After spending 3 days trying to figure this out, this is where I'm stuck. Any suggestions?

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Got it working for 3 usable partitions
Authored by: gabester on Mar 21, '07 10:51:21PM

Here's what I did:

1.) Started with OS X install and 1 partition on disk (of course, this is really disk0s2 since there's the hidden EFI partition.
2.) Ran Boot Camp Assistant, partitioned drive, installed Windows (Vista).
3.) Rebooted from Install DVD (Intel 10.4.6 or later only.)
4.) Ran "diskutil resizeVolume disk0s2 <x>G partition3format ... name ... size "
5.) Ran "diskutil eraseVolume partition3format partition3name disk0s3"

In my experience if you've got a 10.4.8 Mac or newer that you're connecting your Multi-part Boot Camp Mac to in FireWire Target Disk Mode, it automatically does step 5 for you.

At this point I had OS X, a data partition, and Vista all installed and working. Then I got greedy and tried to split the data partition again and this killed my Vista installation.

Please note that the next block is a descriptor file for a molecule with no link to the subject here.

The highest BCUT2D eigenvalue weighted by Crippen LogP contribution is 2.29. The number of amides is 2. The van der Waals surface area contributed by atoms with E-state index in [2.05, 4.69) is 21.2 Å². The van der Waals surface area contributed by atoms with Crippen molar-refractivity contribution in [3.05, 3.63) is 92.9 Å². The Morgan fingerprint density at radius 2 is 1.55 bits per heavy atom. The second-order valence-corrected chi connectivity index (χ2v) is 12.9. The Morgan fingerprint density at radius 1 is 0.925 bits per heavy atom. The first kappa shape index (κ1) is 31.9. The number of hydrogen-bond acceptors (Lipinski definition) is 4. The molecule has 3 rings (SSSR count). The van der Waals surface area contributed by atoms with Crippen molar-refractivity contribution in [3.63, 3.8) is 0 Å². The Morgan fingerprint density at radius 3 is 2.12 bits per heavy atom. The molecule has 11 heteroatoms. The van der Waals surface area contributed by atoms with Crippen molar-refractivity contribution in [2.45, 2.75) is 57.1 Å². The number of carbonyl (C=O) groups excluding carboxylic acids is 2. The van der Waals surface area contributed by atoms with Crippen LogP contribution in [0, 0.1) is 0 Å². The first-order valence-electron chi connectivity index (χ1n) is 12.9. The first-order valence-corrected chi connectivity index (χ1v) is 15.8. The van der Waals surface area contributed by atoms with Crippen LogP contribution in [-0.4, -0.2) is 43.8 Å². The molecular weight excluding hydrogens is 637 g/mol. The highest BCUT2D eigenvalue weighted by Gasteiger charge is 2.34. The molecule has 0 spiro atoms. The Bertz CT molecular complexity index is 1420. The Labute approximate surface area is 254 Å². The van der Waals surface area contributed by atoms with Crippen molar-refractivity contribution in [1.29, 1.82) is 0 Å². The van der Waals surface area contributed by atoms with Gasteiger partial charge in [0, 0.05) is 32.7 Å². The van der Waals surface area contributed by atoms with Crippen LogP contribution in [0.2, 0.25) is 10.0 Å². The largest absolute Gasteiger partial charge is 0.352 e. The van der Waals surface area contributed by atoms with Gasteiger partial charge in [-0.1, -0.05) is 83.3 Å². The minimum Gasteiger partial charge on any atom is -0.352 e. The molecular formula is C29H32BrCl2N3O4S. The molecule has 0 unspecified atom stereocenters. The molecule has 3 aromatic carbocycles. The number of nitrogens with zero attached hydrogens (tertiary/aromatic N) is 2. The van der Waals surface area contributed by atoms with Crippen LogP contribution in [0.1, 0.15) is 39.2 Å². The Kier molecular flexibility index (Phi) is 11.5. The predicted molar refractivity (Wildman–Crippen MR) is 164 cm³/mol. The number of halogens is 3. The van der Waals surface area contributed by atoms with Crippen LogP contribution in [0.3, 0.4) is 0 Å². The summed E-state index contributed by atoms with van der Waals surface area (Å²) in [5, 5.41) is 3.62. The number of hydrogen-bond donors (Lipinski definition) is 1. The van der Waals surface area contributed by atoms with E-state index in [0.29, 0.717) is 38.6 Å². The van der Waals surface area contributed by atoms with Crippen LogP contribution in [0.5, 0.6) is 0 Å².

Some of the other literature I've found online seems to indicate that your Windows boot partition has to be the #3 partition; but seemingly because of the MBR wrapper limitation of 4 partitions it definitely cannot be past the #4 partition.

Tomorrow I might try to go against Apple's GPT spec and eliminate the hidden EFI partition; then I should be almost able to run my system the way I want with 2 OS X boot volumes, 1 Windows boot volume, and a data drive shared between them.